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Throw Your Roll

When you walk into a restaurant that purports to be the “Home of Throwed Rolls” you are likely expecting to see someone throwing some rolls. And as “[d]ozens of hot rolls are flying through the air every few minutes,” Lambert’s Cafe certainly lives up to its name. With all these rolls flying about willy nilly it seems inevitable that one would end up hitting a patron in just the wrong way.

Lowering The Bar reported on just such a lawsuit. Troy Tucker is suing the Missouri Lambert’s Cafe after she was hit in the eye by one of the famous flying rolls in September of 2014. She claims that she “sustained a lacerated cornea with a vitreous detachment and all head, neck, eyes and vision were severely damaged.” She is seeking damages for her medical bills and legal fees totaling $25,000. She is claiming “the practice of throwing rolls” is a “defective condition” and “claims that the restaurant knew (or should have known) about the danger of this practice.”

Generally, restaurant owners owe a duty of care to their customers, who are considered invitees under the law. An invitee is one “who enters land with permission of the owner, and does so either to confer an economic benefit on the possessor, or is entering premises that are open to the general public.” The owner has a duty of care to invitees to maintain safe premises, or, if there are any unsafe conditions that could injure a patron, the owner of the land is required to warn the patron about it. However, a land owner generally “has no duty to protect invitees from open and obvious dangers,” with an exception for an open and obvious danger that presents an unreasonable risk of harm.

Another possible exception to liability is assumption of the risk. This means that a plaintiff who “takes on a risk of loss, injury, or damage cannot maintain an action against a party that causes the loss, injury, or damage.” Black’s Law Dictionary 143 (9th ed. 2009). Essentially, if you put yourself in a potentially harmful situation you assume the risk that you may, in fact, be harmed. Baseball is a good example of assumption of the risk as most courts have held that a baseball team is not liable for foul balls that go into the stands and hit a spectator on the head. The possibility of being hit by a baseball is deemed one of the risks that a spectator assumes when he or she attends the game.

However, this does not mean a baseball team can never be found liable for negligence at games. The Lowering The Bar article discussed a recent case that may have important implications in Tucker’s case. In the case, a baseball fan, John Coomer, filed a lawsuit after he was hit in the eye with a hot dog that was thrown by the mascot of the Kansas City Royals, Sluggerrr, during a September 2009 game. The jury found for the Royals and Coomer appealed his case, arguing that hot dogs being thrown into the stands were not a risk he assumed by attending the game. The Missouri Supreme Court agreed, finding that “the risk of injury from Sluggerrr’s hotdog toss is not one of the risks inherent in watching the Royals play baseball that Coomer assumed merely by attending a game at Kauffman Stadium.” Coomer v. Kan. City Royals Baseball Corp., 437 S.W.3d 184, 203 (Mo. 2014). The Court vacated the previous judgment and remanded the case, but on retrial, the jury still found no negligence on the part of the Royals.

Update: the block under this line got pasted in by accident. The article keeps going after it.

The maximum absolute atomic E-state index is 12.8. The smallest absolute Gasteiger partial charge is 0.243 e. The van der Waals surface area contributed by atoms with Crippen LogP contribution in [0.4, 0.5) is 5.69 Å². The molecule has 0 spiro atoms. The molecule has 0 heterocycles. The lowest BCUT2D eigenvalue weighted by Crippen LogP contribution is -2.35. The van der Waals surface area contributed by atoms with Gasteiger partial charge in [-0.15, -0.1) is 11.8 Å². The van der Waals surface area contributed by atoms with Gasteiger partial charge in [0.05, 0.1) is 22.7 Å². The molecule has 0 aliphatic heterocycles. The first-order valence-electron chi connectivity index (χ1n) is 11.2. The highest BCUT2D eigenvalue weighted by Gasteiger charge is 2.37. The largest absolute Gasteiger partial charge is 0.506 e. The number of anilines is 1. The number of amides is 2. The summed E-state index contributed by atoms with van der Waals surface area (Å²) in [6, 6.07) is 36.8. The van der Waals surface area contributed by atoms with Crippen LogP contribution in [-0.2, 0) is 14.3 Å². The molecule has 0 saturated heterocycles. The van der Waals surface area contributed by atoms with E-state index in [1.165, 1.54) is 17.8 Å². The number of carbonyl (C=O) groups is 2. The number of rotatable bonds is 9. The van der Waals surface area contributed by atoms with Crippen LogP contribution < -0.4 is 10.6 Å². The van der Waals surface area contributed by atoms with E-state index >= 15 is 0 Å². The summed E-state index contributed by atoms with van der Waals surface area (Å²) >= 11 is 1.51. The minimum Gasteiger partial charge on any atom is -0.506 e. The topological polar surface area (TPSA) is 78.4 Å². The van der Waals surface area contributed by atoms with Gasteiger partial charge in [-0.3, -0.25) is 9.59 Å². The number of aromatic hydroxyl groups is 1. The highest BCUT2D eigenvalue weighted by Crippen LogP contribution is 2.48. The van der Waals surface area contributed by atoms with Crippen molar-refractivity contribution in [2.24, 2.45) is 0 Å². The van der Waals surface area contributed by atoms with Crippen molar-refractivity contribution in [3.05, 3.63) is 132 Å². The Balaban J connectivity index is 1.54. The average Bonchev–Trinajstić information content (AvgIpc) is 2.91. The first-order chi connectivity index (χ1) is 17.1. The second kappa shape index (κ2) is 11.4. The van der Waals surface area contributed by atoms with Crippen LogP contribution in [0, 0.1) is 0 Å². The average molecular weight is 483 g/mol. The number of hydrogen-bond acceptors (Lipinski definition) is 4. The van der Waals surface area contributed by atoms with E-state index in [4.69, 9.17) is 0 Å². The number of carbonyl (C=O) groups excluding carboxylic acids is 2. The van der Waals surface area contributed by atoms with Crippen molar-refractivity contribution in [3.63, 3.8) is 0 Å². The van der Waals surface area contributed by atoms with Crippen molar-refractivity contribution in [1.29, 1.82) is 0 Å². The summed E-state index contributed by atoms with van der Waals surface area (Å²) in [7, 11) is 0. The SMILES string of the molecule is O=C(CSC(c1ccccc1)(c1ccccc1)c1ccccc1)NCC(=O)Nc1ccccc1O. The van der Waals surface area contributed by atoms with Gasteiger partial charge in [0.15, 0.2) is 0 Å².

Walking into any venue, whether it be a restaurant or a baseball game, presents some inherent risk. After all, owners are never going to be able to make their property 100% safe. It will be interesting to see how the court decides the case against Lambert’s Cafe. Will Ms. Tucker be found to have assumed the risk of her injury by going to the cafe? Will the court find that flying rolls, though an open and obvious danger, present an unreasonable risk of harm? Only time (and trial) will tell.

About the Author

Briggs Bedigian
Briggs Bedigian

H. Briggs Bedigian (“Briggs”) is a founding partner of Gilman & Bedigian, LLC.  Prior to forming Gilman & Bedigian, LLC, Briggs was a partner at Wais, Vogelstein and Bedigian, LLC, where he was the head of the firm’s litigation practice.  Briggs’ legal practice is focused on representing clients involved in medical malpractice and catastrophic personal injury cases. 


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